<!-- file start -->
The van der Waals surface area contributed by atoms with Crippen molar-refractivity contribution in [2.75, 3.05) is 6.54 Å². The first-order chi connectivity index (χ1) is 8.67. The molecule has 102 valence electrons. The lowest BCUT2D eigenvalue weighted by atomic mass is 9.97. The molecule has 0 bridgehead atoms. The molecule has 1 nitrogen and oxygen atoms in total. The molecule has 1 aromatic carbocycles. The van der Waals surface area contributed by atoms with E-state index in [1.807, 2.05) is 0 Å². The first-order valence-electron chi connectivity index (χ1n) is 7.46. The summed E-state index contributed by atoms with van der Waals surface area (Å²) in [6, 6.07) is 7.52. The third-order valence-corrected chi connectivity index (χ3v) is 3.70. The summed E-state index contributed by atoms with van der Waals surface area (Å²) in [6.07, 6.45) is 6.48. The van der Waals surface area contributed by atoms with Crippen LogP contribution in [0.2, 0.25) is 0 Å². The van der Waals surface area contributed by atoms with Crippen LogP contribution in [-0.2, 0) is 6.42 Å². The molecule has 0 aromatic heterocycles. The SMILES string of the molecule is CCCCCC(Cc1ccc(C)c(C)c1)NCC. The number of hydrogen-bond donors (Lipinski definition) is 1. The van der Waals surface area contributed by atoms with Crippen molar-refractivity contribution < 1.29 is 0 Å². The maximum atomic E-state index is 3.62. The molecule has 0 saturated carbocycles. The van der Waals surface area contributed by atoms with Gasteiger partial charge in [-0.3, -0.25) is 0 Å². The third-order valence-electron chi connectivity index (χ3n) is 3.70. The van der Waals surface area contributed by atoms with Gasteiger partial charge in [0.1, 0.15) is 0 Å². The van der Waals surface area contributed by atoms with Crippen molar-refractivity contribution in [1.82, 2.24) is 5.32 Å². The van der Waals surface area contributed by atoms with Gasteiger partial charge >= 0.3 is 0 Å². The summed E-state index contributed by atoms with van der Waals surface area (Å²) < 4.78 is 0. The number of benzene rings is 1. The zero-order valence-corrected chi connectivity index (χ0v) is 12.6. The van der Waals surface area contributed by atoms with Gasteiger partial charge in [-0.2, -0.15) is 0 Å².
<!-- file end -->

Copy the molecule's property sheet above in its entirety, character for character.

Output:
The van der Waals surface area contributed by atoms with Crippen molar-refractivity contribution in [2.75, 3.05) is 6.54 Å². The first-order chi connectivity index (χ1) is 8.67. The molecule has 102 valence electrons. The lowest BCUT2D eigenvalue weighted by atomic mass is 9.97. The molecule has 0 bridgehead atoms. The molecule has 1 nitrogen and oxygen atoms in total. The molecule has 1 aromatic carbocycles. The van der Waals surface area contributed by atoms with E-state index in [1.807, 2.05) is 0 Å². The first-order valence-electron chi connectivity index (χ1n) is 7.46. The summed E-state index contributed by atoms with van der Waals surface area (Å²) in [6, 6.07) is 7.52. The third-order valence-corrected chi connectivity index (χ3v) is 3.70. The summed E-state index contributed by atoms with van der Waals surface area (Å²) in [6.07, 6.45) is 6.48. The van der Waals surface area contributed by atoms with Crippen LogP contribution in [0.2, 0.25) is 0 Å². The van der Waals surface area contributed by atoms with Crippen LogP contribution in [-0.2, 0) is 6.42 Å². The molecule has 0 aromatic heterocycles. The SMILES string of the molecule is CCCCCC(Cc1ccc(C)c(C)c1)NCC. The number of hydrogen-bond donors (Lipinski definition) is 1. The van der Waals surface area contributed by atoms with Crippen molar-refractivity contribution < 1.29 is 0 Å². The maximum atomic E-state index is 3.62. The molecule has 0 saturated carbocycles. The van der Waals surface area contributed by atoms with Gasteiger partial charge in [-0.3, -0.25) is 0 Å². The third-order valence-electron chi connectivity index (χ3n) is 3.70. The van der Waals surface area contributed by atoms with Gasteiger partial charge in [0.1, 0.15) is 0 Å². The van der Waals surface area contributed by atoms with Crippen molar-refractivity contribution in [1.82, 2.24) is 5.32 Å². The van der Waals surface area contributed by atoms with Gasteiger partial charge >= 0.3 is 0 Å². The summed E-state index contributed by atoms with van der Waals surface area (Å²) < 4.78 is 0. The number of benzene rings is 1. The zero-order valence-corrected chi connectivity index (χ0v) is 12.6. The van der Waals surface area contributed by atoms with Gasteiger partial charge in [-0.2, -0.15) is 0 Å².